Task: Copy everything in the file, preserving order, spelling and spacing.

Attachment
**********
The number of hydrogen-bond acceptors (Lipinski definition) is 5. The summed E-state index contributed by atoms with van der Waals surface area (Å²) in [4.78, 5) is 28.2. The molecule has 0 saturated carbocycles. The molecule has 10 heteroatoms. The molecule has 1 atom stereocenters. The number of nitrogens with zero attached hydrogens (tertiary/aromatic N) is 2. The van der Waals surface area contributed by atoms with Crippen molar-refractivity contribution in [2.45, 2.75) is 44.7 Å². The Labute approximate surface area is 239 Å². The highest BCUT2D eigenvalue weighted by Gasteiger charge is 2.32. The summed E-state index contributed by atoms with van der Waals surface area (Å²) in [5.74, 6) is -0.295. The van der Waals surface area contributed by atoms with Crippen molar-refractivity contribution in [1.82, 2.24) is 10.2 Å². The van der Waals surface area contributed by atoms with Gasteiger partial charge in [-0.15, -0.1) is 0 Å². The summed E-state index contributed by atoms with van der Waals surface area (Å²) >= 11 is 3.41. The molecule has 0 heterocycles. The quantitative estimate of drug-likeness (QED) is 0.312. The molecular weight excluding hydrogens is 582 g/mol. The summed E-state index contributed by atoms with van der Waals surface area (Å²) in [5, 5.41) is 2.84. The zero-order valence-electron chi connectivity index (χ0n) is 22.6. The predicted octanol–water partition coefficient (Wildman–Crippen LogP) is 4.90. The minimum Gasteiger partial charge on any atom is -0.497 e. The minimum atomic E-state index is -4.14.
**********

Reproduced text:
The number of hydrogen-bond acceptors (Lipinski definition) is 5. The summed E-state index contributed by atoms with van der Waals surface area (Å²) in [4.78, 5) is 28.2. The molecule has 0 saturated carbocycles. The molecule has 10 heteroatoms. The molecule has 1 atom stereocenters. The number of nitrogens with zero attached hydrogens (tertiary/aromatic N) is 2. The van der Waals surface area contributed by atoms with Crippen molar-refractivity contribution in [2.45, 2.75) is 44.7 Å². The Labute approximate surface area is 239 Å². The highest BCUT2D eigenvalue weighted by Gasteiger charge is 2.32. The summed E-state index contributed by atoms with van der Waals surface area (Å²) in [5.74, 6) is -0.295. The van der Waals surface area contributed by atoms with Crippen molar-refractivity contribution in [1.82, 2.24) is 10.2 Å². The van der Waals surface area contributed by atoms with Gasteiger partial charge in [-0.15, -0.1) is 0 Å². The summed E-state index contributed by atoms with van der Waals surface area (Å²) >= 11 is 3.41. The molecule has 0 heterocycles. The quantitative estimate of drug-likeness (QED) is 0.312. The molecular weight excluding hydrogens is 582 g/mol. The summed E-state index contributed by atoms with van der Waals surface area (Å²) in [5, 5.41) is 2.84. The zero-order valence-electron chi connectivity index (χ0n) is 22.6. The predicted octanol–water partition coefficient (Wildman–Crippen LogP) is 4.90. The minimum Gasteiger partial charge on any atom is -0.497 e. The minimum atomic E-state index is -4.14.